With Eye On Chinese Middle Class, LVMH Buys Stake In Domestic Retailer Ochirly

Deal Worth US$200 Million, Valuing Ochirly At US$2 Billion

Ochirly has about 200 retail outlets across the Chinese mainland

Ochirly has about 200 retail outlets across the Chinese mainland

The China market has obviously been pretty good to the luxury consortium LVMH Moët Hennessy • Louis Vuitton S.A., which posted forecast-beating 22 percent global growth in 2011 due heavily to Chinese spending both at home and abroad. Currently, dozens of LVMH-owned luxury brands, including Hublot, Chaumet and Loewe, are expanding into second- and third-tier cities in inland China, shrugging off concerns about a potential slowdown in Chinese spending this year. Placing a bet on greater consumption among China’s growing middle class, this week LVMH announced plans to take a 10 percent stake in the domestic Chinese fashion retailer Ochirly in a deal said to be worth US$200 million.

According to the South China Morning Post, LVMH’s investment in Ochirly would value the family-owned company at US$2 billion, and would mark the first time LVMH’s private equity arm, L Capital, has taken a direct stake in a mainland Chinese company. From the article:

The people said L Capital, which is mainly financed by LVMH, has teamed up with the private equity arm of state-owned financial conglomerate China Citic Group to take the stake in Ochirly, which is a mid-priced brand that caters mostly to trendy female office workers.

Beijing-based Citic Private Equity Funds agreed to hold only a small stake, leaving most of the 10 per cent stake in Ochirly to be owned by L Capital, the people said.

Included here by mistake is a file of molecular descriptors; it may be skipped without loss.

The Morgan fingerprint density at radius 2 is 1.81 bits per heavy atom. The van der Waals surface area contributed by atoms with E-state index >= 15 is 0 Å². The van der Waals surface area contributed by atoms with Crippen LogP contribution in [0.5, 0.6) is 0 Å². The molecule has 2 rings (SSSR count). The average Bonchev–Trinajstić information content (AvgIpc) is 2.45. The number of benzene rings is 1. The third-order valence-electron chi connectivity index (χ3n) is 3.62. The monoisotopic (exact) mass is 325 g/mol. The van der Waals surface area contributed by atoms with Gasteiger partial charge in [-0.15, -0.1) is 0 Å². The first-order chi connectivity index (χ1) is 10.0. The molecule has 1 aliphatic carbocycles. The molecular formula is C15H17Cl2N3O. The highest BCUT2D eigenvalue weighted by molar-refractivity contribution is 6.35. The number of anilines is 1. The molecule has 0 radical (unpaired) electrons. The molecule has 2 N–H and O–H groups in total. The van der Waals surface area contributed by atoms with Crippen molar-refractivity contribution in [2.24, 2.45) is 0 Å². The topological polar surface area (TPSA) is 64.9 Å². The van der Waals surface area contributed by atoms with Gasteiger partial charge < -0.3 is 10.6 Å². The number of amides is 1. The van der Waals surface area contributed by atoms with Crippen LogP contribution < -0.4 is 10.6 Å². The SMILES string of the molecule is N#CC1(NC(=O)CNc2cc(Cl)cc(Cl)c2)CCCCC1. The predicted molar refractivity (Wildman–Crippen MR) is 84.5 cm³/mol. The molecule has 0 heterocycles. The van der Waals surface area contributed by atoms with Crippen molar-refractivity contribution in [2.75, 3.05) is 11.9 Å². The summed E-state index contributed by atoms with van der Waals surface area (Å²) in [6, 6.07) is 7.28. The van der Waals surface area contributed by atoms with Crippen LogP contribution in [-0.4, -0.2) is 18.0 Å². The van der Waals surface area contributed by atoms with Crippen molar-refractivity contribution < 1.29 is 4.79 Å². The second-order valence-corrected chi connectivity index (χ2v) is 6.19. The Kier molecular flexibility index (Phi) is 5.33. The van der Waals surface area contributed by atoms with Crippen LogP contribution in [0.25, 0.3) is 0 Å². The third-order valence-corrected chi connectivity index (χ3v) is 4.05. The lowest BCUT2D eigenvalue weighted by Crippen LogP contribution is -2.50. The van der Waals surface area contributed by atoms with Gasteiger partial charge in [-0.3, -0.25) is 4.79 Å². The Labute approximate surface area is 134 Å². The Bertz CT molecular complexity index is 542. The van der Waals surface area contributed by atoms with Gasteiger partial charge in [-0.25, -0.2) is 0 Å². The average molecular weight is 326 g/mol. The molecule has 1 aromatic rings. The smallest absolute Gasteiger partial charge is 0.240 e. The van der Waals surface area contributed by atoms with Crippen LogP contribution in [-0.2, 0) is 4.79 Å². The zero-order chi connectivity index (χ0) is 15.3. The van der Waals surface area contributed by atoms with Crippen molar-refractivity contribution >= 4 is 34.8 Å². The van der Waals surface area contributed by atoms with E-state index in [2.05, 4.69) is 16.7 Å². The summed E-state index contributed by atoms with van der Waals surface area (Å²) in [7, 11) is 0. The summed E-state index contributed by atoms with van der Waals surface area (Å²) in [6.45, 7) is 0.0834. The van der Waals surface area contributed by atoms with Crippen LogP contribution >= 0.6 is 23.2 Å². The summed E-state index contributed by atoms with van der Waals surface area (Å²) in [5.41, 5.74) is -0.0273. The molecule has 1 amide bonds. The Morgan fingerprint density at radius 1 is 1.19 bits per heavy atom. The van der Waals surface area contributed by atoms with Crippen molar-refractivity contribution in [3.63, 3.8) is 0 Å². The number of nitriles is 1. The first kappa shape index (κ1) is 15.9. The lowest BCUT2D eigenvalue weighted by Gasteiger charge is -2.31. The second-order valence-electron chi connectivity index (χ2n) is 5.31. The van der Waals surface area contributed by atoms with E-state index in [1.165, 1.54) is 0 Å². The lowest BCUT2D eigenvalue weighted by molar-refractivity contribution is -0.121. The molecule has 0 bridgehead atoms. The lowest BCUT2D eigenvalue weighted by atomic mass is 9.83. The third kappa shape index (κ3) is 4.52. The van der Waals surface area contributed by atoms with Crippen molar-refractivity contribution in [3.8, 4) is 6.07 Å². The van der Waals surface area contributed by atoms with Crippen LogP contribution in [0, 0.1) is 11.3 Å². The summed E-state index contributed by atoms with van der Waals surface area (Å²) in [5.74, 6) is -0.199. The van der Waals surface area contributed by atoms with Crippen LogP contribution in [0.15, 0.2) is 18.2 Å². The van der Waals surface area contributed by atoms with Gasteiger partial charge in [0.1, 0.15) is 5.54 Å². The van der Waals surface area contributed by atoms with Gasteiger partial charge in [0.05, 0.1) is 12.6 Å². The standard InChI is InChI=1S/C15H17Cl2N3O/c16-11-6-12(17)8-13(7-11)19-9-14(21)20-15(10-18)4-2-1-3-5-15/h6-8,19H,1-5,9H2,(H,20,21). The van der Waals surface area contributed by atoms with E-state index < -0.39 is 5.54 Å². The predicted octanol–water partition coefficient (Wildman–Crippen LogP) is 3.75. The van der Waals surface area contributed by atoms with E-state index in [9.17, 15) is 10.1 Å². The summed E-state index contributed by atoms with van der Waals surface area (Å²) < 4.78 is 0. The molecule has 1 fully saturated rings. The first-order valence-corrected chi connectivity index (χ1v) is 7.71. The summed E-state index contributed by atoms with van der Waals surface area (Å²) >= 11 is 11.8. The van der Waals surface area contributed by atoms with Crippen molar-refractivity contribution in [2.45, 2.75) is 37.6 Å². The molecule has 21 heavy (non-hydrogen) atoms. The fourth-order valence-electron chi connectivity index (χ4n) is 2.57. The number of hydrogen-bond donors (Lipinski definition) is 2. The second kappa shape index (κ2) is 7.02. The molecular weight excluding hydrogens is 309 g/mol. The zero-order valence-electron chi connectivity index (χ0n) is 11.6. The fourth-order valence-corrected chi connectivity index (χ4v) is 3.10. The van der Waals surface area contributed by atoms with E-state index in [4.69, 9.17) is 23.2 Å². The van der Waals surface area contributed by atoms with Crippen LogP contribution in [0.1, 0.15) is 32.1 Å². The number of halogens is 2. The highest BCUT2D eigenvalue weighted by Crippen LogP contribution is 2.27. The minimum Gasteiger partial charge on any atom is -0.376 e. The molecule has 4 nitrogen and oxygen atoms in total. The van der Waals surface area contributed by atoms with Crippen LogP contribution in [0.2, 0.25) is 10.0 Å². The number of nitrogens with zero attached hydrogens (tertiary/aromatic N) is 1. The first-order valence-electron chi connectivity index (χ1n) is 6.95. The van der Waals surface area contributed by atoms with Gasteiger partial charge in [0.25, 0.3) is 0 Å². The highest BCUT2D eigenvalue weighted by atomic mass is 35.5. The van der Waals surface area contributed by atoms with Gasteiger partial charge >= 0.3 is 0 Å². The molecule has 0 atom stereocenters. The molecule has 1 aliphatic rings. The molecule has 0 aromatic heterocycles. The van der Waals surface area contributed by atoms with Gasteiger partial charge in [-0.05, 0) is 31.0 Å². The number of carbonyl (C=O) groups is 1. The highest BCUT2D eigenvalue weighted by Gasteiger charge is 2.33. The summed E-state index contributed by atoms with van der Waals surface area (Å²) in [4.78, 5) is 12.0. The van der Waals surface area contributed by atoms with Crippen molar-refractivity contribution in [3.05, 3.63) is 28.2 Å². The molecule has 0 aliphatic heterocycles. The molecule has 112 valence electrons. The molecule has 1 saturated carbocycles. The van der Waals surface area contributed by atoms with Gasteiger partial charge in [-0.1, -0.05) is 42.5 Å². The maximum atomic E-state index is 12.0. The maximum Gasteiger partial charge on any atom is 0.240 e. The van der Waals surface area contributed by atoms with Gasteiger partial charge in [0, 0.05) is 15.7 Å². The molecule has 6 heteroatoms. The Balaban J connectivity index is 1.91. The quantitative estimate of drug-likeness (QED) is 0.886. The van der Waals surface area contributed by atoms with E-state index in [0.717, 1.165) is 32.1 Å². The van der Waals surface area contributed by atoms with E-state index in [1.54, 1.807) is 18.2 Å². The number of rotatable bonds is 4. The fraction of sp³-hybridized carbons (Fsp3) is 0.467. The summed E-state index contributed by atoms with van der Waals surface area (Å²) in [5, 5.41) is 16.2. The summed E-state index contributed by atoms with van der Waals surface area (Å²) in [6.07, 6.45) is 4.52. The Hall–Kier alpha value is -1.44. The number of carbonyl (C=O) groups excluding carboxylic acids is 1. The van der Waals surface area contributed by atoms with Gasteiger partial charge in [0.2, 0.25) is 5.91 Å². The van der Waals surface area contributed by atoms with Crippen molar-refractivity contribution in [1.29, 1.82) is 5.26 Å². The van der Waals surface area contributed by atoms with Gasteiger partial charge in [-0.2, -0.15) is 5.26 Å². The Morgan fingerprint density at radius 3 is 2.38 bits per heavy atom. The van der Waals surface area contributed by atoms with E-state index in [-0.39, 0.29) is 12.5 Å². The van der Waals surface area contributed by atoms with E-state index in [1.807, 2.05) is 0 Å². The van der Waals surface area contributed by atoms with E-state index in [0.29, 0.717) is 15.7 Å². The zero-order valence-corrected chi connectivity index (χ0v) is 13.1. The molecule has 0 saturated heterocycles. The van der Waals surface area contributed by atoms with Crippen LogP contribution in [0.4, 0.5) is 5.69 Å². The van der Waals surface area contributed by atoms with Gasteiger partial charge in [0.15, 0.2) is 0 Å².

Ochirly, established in late 1990s, currently operates about 200 retail outlets across the mainland, including in top-tier cities such as Beijing, Shanghai and Guangzhou, and is one of the nation’s biggest fashion companies in terms of sales. The top management of the company has been considering making an initial public offering of shares in Hong Kong or New York in the coming years, and is looking to the tie-up with LVMH to boost the company’s brand recognition worldwide.

“The deal is not just about money,” said one person familiar with the transaction. LVMH and L Capital consider this “a good opportunity to tap the strong fashion business growth of Chinese consumers, but it’s more important for Ochirly to win recognition among global investors” for a future IPO. L Capital could not be reached for comment.

According to Nick Debnam, a partner at KPMG China, “China has become the most important market for luxury and the global luxury players are clearly very interested to invest in China. There are a variety of options for investment in China, both in terms of developing existing luxury brands and building new brands.” Though this deal is the first investment by L Capital in a mainland Chinese company, it’s not the first for LVMH, which purchased the Chinese baijiu distillery Wenjun back in 2009.